On a recent Friday night at Durham’s Fullsteam Brewery, founder Sean Lilly Wilson is pointing to a color-coded menu, helping three customers on the opposite side of the bar decide what to order.

“I’m partial to this one,” he says, recommending the Brumley Forest porter, “because we all went out and foraged these nuts to make this beer.”

Fullsteam is packed with young couples, families, and dogs. And that’s just how Wilson, who until recently was president of the N.C. Craft Brewers Guild, wants it. Before opening Fullsteam in 2010, he helped organize the Pop the Cap movement that in 2005 increased the limit on alcohol content in beers brewed and sold in North Carolina from 6 percent to 15 percent, part of a further-reaching effort to make the state’s laws more brewery-friendly in order to foster the kind of community that has grown up around his Rigsbee Avenue business.

It’s easy to tell here that North Carolina’s craft beer scene is alive and well. Since Fullsteam opened, the number of breweries in the state has grown from 45 to 204, making North Carolina eleventh in the nation for beer production. Albeit with less clamor, the state’s craft distilling industry has surged as well, from 13 establishments in 2013 to 46 now.

Some craft brewers and distillers, though, say the state’s distribution laws are keeping their industries from reaching their full potential. Two bills currently in the General Assembly could change that by putting more leverage in the hands of alcohol producers. HB 500 would increase how much beer breweries can sell without bringing in an outside distributor; SB 155 would give distilleries more opportunities to directly sell liquor to customers. The debate over these bills pits North Carolina’s Bible Belt roots against its more progressive metropolitan centers, entrenched political interests against the conservative cry for small government, and the way things were against the way things can be.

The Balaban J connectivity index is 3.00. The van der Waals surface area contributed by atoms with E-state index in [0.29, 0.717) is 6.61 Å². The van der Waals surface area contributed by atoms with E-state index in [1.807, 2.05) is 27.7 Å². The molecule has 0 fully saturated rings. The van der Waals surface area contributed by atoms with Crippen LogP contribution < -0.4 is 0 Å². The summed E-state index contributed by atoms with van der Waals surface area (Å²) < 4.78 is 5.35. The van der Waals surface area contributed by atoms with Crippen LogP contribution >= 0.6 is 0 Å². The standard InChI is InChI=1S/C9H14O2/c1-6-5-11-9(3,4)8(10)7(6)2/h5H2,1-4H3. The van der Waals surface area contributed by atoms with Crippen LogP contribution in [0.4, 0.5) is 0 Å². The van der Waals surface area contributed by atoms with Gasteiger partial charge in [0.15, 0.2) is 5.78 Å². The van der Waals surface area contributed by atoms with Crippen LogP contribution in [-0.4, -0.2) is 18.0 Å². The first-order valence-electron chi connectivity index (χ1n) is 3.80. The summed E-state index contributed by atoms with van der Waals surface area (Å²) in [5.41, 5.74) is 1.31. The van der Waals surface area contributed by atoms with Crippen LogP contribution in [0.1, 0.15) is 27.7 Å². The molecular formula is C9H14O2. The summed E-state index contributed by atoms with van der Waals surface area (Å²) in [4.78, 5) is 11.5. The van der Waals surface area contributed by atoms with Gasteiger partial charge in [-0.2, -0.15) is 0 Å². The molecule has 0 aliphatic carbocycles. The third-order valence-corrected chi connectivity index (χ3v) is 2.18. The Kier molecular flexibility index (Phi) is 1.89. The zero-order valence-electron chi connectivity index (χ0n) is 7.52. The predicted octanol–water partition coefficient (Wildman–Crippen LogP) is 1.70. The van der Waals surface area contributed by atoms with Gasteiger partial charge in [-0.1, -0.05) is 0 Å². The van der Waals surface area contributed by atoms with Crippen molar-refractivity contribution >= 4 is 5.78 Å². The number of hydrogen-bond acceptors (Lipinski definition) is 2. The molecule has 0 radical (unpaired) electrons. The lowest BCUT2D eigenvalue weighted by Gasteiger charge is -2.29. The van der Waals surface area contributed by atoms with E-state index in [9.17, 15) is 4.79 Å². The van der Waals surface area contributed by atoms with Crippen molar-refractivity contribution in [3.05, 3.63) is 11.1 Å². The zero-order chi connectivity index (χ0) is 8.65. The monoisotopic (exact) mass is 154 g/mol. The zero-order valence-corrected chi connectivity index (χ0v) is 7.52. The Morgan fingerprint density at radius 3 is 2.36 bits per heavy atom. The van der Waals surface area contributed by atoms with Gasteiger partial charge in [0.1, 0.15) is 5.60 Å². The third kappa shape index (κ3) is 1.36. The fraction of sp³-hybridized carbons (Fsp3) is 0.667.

“It’s economic development, it’s innovation, it’s tourismit’s all the things that North Carolina loves to celebrate,” Wilson says. “But at the same time, it comes down to yet another battle between red state, blue city.”

In 1908, North Carolina became the first state in the South to ban the sale of alcohol, eleven years before the Eighteenth Amendment was ratified, and it didn’t give counties the option to allow liquor sales until two years after Prohibition ended. In fact, when the Twenty-first Amendment came before the states in 1933, North Carolinaalong with South Carolinarefused to ratify it.

It was out of this post-Prohibition era that our current alcohol-control system originated. And like many octogenarians, it does not take kindly to change.

Like most states, North Carolina has a three-tier distribution system for beer sales. Producers and importers are the first tier, distributors the second, and retailers the third. North Carolina breweries that sell fewer than twenty-five thousand barrels of beer per year can get a wholesaler permit and distribute their own product. Once a brewery hits 25,001 barrels, though, it must sell all of its beer through a wholesaler and sign a distribution agreement giving that wholesaler exclusive rights to sell the product in a given territory. HB 500 seeks to raise the cap on self-distribution to two hundred thousand barrels per year, which state representative and bill sponsor Jon Hardister, R-Guilford, says is the middle ground among the fifteen states that allow limited self-distribution.

HB 500 marks the ninth attempt to raise the cap since it was set at twenty-five thousand in 2003. (Before that, it was ten thousand barrels.) With the support of a brewer-backed campaign called Craft Freedom and some suds-loving legislators, HB 500 appears to have momentum. The House Alcohol Beverage Control committee was expected to vote on the bill Wednesday morning.